Estrogen receptor expression in atypical hyperplasia: Lack of association with breast cancer

Emily G. Barr Fritcher, Amy C. Degnim, Lynn C. Hartmann, Derek C. Radisky, Judy C. Boughey, Stephanie S. Anderson, Robert A. Vierkant, Marlene H. Frost, Daniel W. Visscher, Carol Reynolds

Research output: Contribution to journalArticlepeer-review

21 Scopus citations


Estrogen receptor (ER) is expressed in normal and malignant breast epithelium, and expression levels have been found to increase with age in normal breast epithelium but not in atypical hyperplasia (AH) and carcinoma in situ. Here we assess ER expression in AH and its association with later breast cancer. ER expression was assessed immunohistochemically in archival sections from 246 women with AH who had open benign breast biopsy from 1967 to 1991. The ACIS III (Dako) was utilized to calculate ER expression in all atypical foci. Using multivariate linear regression, we examined associations of ER expression with age at biopsy, indication for biopsy, type of atypia, number of atypical foci, involution status, and family history. Breast cancer risk across levels of ER expression was also assessed compared with the Iowa SEER control population. Among 246 women, 87 (35%) had atypical ductal hyperplasia (ADH), 141 (57%) had atypical lobular hyperplasia (ALH), and 18 (7%) had both. Forty-nine (20%) developed breast cancer (median follow-up of 14.4 years). Multivariate analysis indicated that type of atypia and age at diagnosis were significantly associated with ER percent staining and intensity (P < 0.05). ER expression was increased in women with ADH and/or those over age 55. ER expression did not significantly impact breast cancer risk in patients diagnosed with atypia. We found increasing ER expression in AH with increasing age. ER expression in AH does not further discriminate breast cancer risk in women with atypia.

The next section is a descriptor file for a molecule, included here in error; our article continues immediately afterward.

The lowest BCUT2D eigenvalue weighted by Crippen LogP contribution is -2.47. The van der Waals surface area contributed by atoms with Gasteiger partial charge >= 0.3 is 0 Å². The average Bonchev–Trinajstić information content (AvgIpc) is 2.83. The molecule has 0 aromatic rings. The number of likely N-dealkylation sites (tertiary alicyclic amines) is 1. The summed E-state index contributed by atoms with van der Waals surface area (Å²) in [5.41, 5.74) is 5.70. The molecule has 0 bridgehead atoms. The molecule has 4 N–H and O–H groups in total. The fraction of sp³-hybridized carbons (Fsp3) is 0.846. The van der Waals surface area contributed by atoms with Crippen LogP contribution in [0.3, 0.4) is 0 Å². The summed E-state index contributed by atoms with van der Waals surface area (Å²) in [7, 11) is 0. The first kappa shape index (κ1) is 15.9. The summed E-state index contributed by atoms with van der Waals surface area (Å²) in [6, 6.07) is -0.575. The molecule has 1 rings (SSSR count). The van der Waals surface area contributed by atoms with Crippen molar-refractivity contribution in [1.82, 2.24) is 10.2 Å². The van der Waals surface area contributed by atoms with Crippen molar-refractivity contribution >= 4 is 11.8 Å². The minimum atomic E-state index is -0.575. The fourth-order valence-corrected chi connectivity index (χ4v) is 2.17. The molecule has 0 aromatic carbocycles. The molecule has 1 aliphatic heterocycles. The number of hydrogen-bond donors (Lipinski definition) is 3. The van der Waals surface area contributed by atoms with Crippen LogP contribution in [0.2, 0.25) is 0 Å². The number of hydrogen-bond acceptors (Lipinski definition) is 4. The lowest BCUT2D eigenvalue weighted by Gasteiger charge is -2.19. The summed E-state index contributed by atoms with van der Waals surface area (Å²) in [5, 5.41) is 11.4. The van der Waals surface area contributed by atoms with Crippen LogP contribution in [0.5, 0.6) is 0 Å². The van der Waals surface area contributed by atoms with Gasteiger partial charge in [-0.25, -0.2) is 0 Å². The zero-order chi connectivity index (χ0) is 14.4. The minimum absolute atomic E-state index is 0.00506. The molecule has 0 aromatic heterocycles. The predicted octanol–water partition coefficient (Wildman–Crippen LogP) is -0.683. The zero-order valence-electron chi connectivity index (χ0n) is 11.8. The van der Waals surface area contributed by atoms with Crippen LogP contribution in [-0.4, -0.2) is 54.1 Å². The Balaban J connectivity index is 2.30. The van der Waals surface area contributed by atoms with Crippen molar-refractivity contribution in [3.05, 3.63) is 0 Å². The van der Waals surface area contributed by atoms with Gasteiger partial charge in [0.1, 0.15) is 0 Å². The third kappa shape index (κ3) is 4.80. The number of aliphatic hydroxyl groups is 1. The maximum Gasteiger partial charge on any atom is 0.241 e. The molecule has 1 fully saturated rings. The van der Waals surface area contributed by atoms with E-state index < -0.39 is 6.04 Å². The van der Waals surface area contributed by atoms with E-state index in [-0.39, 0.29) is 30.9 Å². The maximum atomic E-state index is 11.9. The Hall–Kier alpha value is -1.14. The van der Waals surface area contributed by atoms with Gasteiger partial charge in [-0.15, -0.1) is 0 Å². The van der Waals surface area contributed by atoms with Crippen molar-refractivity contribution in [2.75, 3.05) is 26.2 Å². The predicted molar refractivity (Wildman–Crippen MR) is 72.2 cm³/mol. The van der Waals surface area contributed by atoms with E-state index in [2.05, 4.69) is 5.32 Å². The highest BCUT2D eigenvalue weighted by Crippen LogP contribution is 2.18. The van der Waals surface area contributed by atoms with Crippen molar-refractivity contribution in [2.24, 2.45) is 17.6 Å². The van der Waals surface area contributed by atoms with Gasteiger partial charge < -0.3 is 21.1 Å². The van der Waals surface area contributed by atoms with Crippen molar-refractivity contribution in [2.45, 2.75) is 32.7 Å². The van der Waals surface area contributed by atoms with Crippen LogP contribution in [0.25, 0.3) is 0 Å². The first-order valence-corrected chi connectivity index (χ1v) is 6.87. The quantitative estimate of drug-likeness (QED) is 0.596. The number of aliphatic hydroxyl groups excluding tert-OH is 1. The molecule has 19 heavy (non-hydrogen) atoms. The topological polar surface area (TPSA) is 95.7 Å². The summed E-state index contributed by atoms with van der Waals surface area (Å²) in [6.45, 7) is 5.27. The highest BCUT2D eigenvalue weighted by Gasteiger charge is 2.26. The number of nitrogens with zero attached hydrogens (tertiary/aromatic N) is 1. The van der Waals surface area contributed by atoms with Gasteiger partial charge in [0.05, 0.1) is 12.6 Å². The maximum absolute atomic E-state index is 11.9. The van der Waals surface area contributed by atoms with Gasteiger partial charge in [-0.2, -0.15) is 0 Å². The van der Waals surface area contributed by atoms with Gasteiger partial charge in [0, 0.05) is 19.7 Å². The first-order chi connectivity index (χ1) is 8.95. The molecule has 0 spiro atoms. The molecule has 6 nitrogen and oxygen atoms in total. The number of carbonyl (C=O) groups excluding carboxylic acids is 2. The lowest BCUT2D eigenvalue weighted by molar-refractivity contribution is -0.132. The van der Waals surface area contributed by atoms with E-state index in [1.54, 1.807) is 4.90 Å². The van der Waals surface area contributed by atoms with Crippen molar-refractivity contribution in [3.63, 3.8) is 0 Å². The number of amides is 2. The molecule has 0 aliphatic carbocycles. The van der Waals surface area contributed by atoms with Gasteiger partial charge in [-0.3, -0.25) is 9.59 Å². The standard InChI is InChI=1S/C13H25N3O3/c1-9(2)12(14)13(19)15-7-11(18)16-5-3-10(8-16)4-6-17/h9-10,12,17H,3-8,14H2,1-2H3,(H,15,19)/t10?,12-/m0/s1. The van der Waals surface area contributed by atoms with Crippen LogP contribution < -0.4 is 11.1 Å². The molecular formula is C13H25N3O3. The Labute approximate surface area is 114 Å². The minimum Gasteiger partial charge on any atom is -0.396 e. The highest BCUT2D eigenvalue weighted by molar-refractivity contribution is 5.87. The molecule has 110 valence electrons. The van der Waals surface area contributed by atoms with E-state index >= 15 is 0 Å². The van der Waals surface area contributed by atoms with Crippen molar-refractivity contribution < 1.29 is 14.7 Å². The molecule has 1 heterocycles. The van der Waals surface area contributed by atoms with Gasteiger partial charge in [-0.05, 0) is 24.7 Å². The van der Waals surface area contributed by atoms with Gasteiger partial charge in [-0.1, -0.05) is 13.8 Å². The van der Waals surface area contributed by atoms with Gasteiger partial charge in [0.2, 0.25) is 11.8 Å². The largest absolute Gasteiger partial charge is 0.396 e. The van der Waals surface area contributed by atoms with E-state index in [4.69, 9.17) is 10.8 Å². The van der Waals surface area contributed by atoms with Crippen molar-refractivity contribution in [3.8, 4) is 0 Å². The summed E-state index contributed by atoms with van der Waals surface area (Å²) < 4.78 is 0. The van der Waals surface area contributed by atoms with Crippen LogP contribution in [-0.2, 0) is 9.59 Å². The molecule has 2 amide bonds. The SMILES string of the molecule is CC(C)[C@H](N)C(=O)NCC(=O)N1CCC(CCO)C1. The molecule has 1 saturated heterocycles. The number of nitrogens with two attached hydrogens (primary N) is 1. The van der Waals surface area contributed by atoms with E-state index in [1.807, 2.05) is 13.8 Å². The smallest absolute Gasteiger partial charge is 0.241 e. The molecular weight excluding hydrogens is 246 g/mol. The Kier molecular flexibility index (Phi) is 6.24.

Original languageEnglish (US)
Pages (from-to)435-444
Number of pages10
JournalCancer Prevention Research
Issue number3
StatePublished - Mar 2011

ASJC Scopus subject areas

  • Oncology
  • Cancer Research


Dive into the research topics of 'Estrogen receptor expression in atypical hyperplasia: Lack of association with breast cancer'. Together they form a unique fingerprint.

Cite this